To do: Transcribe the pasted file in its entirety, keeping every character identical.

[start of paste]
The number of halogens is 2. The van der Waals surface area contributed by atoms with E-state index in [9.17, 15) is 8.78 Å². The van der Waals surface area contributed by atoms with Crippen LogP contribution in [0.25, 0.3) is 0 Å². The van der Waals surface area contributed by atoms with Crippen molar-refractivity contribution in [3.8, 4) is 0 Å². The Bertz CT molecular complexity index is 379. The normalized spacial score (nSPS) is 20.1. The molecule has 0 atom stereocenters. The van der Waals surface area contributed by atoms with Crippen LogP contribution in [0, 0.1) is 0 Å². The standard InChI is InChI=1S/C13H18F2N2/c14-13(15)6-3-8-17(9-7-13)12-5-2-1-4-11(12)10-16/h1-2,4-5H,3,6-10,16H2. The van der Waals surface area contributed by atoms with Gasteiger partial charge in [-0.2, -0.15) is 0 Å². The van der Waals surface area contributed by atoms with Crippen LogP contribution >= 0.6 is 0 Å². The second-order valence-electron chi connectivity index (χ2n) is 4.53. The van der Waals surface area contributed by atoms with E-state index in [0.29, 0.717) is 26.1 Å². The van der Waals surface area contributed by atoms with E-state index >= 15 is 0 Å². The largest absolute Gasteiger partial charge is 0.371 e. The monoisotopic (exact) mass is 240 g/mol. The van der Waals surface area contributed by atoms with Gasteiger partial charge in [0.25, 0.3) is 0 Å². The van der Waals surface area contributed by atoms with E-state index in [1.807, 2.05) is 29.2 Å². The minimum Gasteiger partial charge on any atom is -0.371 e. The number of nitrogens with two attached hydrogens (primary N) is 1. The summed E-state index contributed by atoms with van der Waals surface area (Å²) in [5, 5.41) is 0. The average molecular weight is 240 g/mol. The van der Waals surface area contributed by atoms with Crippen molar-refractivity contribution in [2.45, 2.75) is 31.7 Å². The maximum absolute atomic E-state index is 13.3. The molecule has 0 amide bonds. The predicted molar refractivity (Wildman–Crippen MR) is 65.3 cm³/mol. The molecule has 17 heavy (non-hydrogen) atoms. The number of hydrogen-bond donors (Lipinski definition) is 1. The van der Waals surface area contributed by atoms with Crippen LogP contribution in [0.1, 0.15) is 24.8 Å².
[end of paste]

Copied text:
The number of halogens is 2. The van der Waals surface area contributed by atoms with E-state index in [9.17, 15) is 8.78 Å². The van der Waals surface area contributed by atoms with Crippen LogP contribution in [0.25, 0.3) is 0 Å². The van der Waals surface area contributed by atoms with Crippen molar-refractivity contribution in [3.8, 4) is 0 Å². The Bertz CT molecular complexity index is 379. The normalized spacial score (nSPS) is 20.1. The molecule has 0 atom stereocenters. The van der Waals surface area contributed by atoms with Crippen LogP contribution in [0, 0.1) is 0 Å². The standard InChI is InChI=1S/C13H18F2N2/c14-13(15)6-3-8-17(9-7-13)12-5-2-1-4-11(12)10-16/h1-2,4-5H,3,6-10,16H2. The van der Waals surface area contributed by atoms with Gasteiger partial charge in [-0.2, -0.15) is 0 Å². The van der Waals surface area contributed by atoms with Crippen LogP contribution >= 0.6 is 0 Å². The second-order valence-electron chi connectivity index (χ2n) is 4.53. The van der Waals surface area contributed by atoms with E-state index in [0.29, 0.717) is 26.1 Å². The van der Waals surface area contributed by atoms with E-state index >= 15 is 0 Å². The largest absolute Gasteiger partial charge is 0.371 e. The monoisotopic (exact) mass is 240 g/mol. The van der Waals surface area contributed by atoms with Gasteiger partial charge in [0.25, 0.3) is 0 Å². The van der Waals surface area contributed by atoms with E-state index in [1.807, 2.05) is 29.2 Å². The minimum Gasteiger partial charge on any atom is -0.371 e. The number of nitrogens with two attached hydrogens (primary N) is 1. The summed E-state index contributed by atoms with van der Waals surface area (Å²) in [5, 5.41) is 0. The average molecular weight is 240 g/mol. The van der Waals surface area contributed by atoms with Crippen molar-refractivity contribution in [2.45, 2.75) is 31.7 Å². The maximum absolute atomic E-state index is 13.3. The molecule has 0 amide bonds. The predicted molar refractivity (Wildman–Crippen MR) is 65.3 cm³/mol. The molecule has 17 heavy (non-hydrogen) atoms. The number of hydrogen-bond donors (Lipinski definition) is 1. The van der Waals surface area contributed by atoms with Crippen LogP contribution in [0.1, 0.15) is 24.8 Å².